If you’ve been there, you know. Attending NAB can be both exciting and a chore. The vast show floor spreads across three massive halls and several hotels, and it will challenge even the most comfortable shoes. With an engineering background and my daily position as a Flame artist, I am definitely a gear-head, but I feel I can hardly claim that title at these events.

Here are some of my takeaways from the show this year…

Tim Nagle

8K
Having listened to the rumor mill, this year’s event promised to be exciting. And for me, it did not disappoint. First impressions: 8K infrastructure is clearly the goal of the manufacturers. Massive data rates and more Ks are becoming the norm. Everybody seemed to have an 8K workflow announcement. As a Flame artist, I’m not exactly looking forward to working on 8K plates. Sure, it is a glorious number of pixels, but the challenges are very real. While this may be the hot topic of the show, the fact that it is on the horizon further solidifies the need for the industry at large to have a solid 4K infrastructure. Hey, maybe we can even stop delivering SD content soon? All kidding aside, the systems and infrastructure elements being designed are quite impressive. Seeing storage solutions that can read and write at these astronomical speeds is just jaw dropping.

Young Attendees
Attendance remained relatively stable this year, but what I did notice was a lot of young faces making their way around the halls. It seemed like high school and university students were able to take advantage of interfacing with manufacturers, as well as some great educational sessions. This is exciting, as I really enjoy watching young creatives get the opportunity to express themselves in their work and make the rest of us think a little differently.

Blackmagic Resolve 16

AI/Deep Learning
Speaking of the future, AI and deep learning algorithms are being implemented into many parts of our industry, and this is definitely something to watch for. The possibilities to increase productivity are real, but these technologies are still relatively new and need time to mature. Some of the post apps taking advantage of these algorithms come from Blackmagic, Autodesk and Adobe.

At the show, Blackmagic announced their Neural Engine AI processing, which is integrated into DaVinci Resolve 16 for facial recognition, speed warp estimation and object removal, to name just a few. These features will add to the productivity of this software, further claiming its place among the usual suspects for more than just color correction.

Flame 2020

The Autodesk Flame team has implemented deep learning in to their app as well. It portends really impressive uses for retouching and relighting, as well as creating depth maps of scenes. Autodesk demoed a shot of a woman on the beach, with no real key light possibility and very flat, diffused lighting in general. With a few nodes, they were able to relight her face to create a sense of depth and lighting direction. This same technique can be used for skin retouch as well, which is very useful in my everyday work.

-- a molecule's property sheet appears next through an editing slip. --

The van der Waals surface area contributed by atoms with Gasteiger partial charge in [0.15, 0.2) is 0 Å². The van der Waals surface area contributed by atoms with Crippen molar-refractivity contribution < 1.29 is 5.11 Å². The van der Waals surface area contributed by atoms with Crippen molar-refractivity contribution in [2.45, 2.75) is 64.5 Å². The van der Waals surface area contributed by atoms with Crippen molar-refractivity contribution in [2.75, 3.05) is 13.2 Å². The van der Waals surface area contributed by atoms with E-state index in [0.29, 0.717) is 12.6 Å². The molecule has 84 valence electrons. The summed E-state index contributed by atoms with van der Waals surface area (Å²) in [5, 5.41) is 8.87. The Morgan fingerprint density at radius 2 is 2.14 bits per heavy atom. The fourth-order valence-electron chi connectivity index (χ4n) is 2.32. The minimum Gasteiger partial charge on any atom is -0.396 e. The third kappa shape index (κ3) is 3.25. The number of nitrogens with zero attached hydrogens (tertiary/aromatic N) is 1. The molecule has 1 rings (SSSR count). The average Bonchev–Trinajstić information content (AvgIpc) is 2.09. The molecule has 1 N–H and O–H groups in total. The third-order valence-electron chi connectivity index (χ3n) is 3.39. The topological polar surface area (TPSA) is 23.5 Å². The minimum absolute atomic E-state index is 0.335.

Adobe has also been working on their implementation of AI with the integration of Sensei. In After Effects, the content-aware algorithms will help to re-texture surfaces, remove objects and edge blend when there isn’t a lot of texture to pull from. Watching a demo artist move through a few shots, removing cars and people from plates with relative ease and decent results, was impressive.

These demos have all made their way online, and I encourage everyone to watch. Seeing where we are headed is quite exciting. We are on our way to these tools being very accurate and useful in everyday situations, but they are all very much a work in progress. Good news, we still have jobs. The robots haven’t replaced us yet.


Tim Nagle is a Flame artist at Dallas-based Lucky Post.

NAB 2019: First impressions

By Mike McCarthy

There are always a slew of new product announcements during the week of NAB, and this year was no different. As a Premiere editor, the developments from Adobe are usually the ones most relevant to my work and life. Similar to last year, Adobe was able to get their software updates released a week before NAB, instead of for eventual release months later.

The biggest new feature in the Adobe Creative Cloud apps is After Effects’ new “Content Aware Fill” for video. This will use AI to generate image data to automatically replace a masked area of video, based on surrounding pixels and surrounding frames. This functionality has been available in Photoshop for a while, but the challenge of bringing that to video is not just processing lots of frames but keeping the replaced area looking consistent across the changing frames so it doesn’t stand out over time.

The other key part to this process is mask tracking, since masking the desired area is the first step in that process. Certain advances have been made here, but based on tech demos I saw at Adobe Max, more is still to come, and that is what will truly unlock the power of AI that they are trying to tap here. To be honest, I have been a bit skeptical of how much AI will impact film production workflows, since AI-powered editing has been terrible, but AI-powered VFX work seems much more promising.

Adobe’s other apps got new features as well, with Premiere Pro adding Free-Form bins for visually sorting through assets in the project panel. This affects me less, as I do more polishing than initial assembly when I’m using Premiere. They also improved playback performance for Red files, acceleration with multiple GPUs and certain 10-bit codecs. Character Animator got a better puppet rigging system, and Audition got AI-powered auto-ducking tools for automated track mixing.

Blackmagic